Over the past 6-8 months I have gotten better at reducing noise in Lightroom 3.  Although I will admit depending on the subject it has resulted in some soft looking photos with a slightly painterly look due to the NR smoothing details out.  So back to square one – how to overcome this?  Recently I started using the Nik Dfine 2.0 NR plug-in for Lightroom, and it has performed pretty well.  It analyzes the photo, and finds out where the most likely areas to contain noise are located.  It reads points on the image, and then applies a NR profile to the image which in most cases does a nice job.  Occasionally I have been required to apply some additional points for NR, but the time spent in this part of the workflow has been minimal.  It also seems to produce more pinpoint NR than Lightroom does.  I am able to reduce noise in the areas of grass and dirt on the field, but keep the NR to a minimum on the faces of the people in the stands.  This is key especially when shooting from a distance.  If you are heavy handed in your NR you can effectively render the facial features invisible.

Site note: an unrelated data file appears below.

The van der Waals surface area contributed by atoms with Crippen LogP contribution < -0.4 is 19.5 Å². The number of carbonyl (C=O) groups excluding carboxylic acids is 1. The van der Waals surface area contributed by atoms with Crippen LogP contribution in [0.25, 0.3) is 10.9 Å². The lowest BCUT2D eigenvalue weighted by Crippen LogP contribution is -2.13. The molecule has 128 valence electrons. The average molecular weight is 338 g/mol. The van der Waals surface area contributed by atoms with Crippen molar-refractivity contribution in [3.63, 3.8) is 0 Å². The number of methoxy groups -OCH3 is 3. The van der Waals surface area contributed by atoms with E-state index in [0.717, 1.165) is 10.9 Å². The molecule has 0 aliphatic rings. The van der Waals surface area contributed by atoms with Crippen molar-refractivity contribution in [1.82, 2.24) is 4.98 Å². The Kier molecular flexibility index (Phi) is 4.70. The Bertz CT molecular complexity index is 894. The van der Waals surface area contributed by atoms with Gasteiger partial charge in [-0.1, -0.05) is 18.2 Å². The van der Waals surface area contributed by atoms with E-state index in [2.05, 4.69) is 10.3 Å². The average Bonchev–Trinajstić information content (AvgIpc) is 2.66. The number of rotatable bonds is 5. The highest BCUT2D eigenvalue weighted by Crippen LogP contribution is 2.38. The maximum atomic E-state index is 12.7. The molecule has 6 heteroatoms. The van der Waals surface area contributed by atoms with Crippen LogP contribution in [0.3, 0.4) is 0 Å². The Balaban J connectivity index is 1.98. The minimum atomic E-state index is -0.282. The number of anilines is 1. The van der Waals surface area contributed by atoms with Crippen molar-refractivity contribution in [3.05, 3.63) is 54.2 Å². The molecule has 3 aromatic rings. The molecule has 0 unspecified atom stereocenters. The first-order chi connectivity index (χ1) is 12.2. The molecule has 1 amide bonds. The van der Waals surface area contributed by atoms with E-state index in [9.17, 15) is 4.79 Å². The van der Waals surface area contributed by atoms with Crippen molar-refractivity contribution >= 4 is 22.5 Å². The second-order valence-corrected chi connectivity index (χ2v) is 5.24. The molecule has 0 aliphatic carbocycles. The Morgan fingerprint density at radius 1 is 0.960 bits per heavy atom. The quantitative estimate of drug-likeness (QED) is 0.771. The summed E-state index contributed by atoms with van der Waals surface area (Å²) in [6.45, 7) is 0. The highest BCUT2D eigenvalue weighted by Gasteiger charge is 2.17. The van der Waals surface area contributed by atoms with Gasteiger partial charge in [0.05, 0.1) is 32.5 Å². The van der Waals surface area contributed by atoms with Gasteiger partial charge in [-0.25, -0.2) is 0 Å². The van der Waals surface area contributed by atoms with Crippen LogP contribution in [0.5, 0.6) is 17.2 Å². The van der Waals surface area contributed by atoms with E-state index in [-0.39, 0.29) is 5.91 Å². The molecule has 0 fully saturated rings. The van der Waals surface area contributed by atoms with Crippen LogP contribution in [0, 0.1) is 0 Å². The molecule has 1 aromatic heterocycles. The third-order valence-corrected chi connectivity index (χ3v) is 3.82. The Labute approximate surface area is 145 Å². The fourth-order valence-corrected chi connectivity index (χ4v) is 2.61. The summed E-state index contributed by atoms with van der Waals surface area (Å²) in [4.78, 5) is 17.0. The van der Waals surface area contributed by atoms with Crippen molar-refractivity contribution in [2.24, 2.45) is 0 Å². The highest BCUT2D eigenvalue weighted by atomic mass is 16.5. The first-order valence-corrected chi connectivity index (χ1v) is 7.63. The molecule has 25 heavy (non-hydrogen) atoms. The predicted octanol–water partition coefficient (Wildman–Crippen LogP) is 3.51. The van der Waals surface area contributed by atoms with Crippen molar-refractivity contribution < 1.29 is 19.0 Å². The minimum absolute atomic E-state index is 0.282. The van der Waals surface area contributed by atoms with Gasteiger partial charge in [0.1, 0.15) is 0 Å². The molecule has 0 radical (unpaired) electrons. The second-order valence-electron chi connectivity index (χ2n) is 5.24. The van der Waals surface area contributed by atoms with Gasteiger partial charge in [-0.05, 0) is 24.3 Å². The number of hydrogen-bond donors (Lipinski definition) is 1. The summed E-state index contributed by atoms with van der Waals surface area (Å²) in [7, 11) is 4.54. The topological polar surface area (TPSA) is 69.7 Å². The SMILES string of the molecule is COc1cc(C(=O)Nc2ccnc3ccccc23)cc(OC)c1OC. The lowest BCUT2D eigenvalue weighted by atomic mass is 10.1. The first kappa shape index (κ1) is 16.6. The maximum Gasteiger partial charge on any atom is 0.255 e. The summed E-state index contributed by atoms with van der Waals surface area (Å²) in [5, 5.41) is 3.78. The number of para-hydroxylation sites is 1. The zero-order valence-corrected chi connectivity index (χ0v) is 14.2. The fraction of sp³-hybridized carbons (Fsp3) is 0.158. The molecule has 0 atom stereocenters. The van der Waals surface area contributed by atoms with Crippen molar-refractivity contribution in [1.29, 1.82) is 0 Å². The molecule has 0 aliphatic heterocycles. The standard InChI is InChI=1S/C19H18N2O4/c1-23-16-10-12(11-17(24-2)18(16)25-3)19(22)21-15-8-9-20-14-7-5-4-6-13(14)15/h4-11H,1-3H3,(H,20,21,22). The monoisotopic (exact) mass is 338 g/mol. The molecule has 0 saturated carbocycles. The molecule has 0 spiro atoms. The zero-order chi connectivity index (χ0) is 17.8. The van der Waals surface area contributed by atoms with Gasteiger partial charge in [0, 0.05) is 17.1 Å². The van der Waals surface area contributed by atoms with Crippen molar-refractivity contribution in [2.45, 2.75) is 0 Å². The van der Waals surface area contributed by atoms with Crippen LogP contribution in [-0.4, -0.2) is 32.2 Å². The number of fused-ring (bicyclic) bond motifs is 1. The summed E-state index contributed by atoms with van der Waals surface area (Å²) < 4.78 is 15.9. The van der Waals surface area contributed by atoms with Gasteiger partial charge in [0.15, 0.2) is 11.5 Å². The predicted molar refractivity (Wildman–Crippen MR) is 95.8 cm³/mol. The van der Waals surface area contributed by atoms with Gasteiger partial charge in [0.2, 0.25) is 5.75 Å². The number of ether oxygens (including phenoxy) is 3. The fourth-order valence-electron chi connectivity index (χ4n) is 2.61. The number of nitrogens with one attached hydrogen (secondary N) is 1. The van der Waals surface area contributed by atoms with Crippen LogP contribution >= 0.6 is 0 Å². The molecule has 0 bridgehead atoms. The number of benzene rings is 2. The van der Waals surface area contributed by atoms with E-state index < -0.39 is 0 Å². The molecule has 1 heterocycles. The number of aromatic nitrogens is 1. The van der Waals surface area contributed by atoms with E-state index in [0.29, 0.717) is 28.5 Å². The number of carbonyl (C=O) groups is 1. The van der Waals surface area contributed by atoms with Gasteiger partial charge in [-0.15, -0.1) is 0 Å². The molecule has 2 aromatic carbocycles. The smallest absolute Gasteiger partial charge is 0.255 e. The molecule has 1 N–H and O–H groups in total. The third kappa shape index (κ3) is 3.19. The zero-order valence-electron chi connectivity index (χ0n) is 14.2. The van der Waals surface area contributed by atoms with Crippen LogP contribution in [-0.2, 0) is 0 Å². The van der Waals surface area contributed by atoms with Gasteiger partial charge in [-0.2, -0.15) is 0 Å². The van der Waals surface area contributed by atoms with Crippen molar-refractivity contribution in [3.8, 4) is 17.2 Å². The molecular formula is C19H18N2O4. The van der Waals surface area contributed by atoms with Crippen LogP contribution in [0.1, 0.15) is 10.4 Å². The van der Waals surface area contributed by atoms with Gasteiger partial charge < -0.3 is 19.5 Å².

Fast-forward to last night.  I started using exposure compensation over the past few months to expose to the right side of the histogram.  Sometimes this does result in some blown highlights, but it has also been easier to pull the exposure back down during processing, and retain detail than it would be to increase exposure to gain shadow details that had been lost.  The past few games I have attended I shot with +2/3 EV at ISO 12800.  I managed to get some shots, but for the most part details in faces were lacking.

Last night I decided to try something new.  I kept the ISO at 6400 shooting in HQ  jpeg mode, and applied +2 EV, and I think it made a difference.  You can see in the photo below the difference in noise between the 3200 and 6400.  ISO 12800 drastically increases the noise so I kept it at ISO 6400 since I was able to get a brighter image than at ISO 3200 with the same EV.

Please specify a Flickr ID for this slideshow

I have decided to do some more experimentation with ISO and EV settings combined with a more robust NR process to see what I can come up with.  I may do some tinkering in RAW mode as well to see if I can more selectively boost exposure, and control noise manually.  I have found that the more intimate you are with how your camera responds to light the better your images will be.  Keep shooting!

Sleep On It Before You Take Photos

Please specify a Flickr ID for this slideshow